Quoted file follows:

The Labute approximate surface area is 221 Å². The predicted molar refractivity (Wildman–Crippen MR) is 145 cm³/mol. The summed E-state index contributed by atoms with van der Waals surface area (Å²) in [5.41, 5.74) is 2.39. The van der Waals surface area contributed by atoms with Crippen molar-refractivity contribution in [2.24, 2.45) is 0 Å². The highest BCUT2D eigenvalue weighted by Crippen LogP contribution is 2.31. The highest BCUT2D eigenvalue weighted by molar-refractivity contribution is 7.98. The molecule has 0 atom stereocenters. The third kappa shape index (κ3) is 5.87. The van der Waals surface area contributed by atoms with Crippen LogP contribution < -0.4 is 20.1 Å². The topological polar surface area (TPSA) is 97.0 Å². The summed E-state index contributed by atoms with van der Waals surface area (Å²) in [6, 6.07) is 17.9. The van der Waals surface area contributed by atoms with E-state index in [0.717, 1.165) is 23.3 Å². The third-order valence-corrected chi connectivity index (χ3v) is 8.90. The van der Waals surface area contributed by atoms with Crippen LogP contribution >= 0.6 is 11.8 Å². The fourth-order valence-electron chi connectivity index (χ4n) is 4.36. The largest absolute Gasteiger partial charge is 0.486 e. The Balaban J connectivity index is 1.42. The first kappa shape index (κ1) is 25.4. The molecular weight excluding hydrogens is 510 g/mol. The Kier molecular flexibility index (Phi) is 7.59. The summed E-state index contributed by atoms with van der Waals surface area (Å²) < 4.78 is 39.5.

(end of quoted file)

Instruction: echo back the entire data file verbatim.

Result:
The Labute approximate surface area is 221 Å². The predicted molar refractivity (Wildman–Crippen MR) is 145 cm³/mol. The summed E-state index contributed by atoms with van der Waals surface area (Å²) in [5.41, 5.74) is 2.39. The van der Waals surface area contributed by atoms with Crippen molar-refractivity contribution in [2.24, 2.45) is 0 Å². The highest BCUT2D eigenvalue weighted by Crippen LogP contribution is 2.31. The highest BCUT2D eigenvalue weighted by molar-refractivity contribution is 7.98. The molecule has 0 atom stereocenters. The third kappa shape index (κ3) is 5.87. The van der Waals surface area contributed by atoms with Crippen LogP contribution < -0.4 is 20.1 Å². The topological polar surface area (TPSA) is 97.0 Å². The summed E-state index contributed by atoms with van der Waals surface area (Å²) in [6, 6.07) is 17.9. The van der Waals surface area contributed by atoms with E-state index in [0.717, 1.165) is 23.3 Å². The third-order valence-corrected chi connectivity index (χ3v) is 8.90. The van der Waals surface area contributed by atoms with Crippen LogP contribution >= 0.6 is 11.8 Å². The fourth-order valence-electron chi connectivity index (χ4n) is 4.36. The largest absolute Gasteiger partial charge is 0.486 e. The Balaban J connectivity index is 1.42. The first kappa shape index (κ1) is 25.4. The molecular weight excluding hydrogens is 510 g/mol. The Kier molecular flexibility index (Phi) is 7.59. The summed E-state index contributed by atoms with van der Waals surface area (Å²) < 4.78 is 39.5.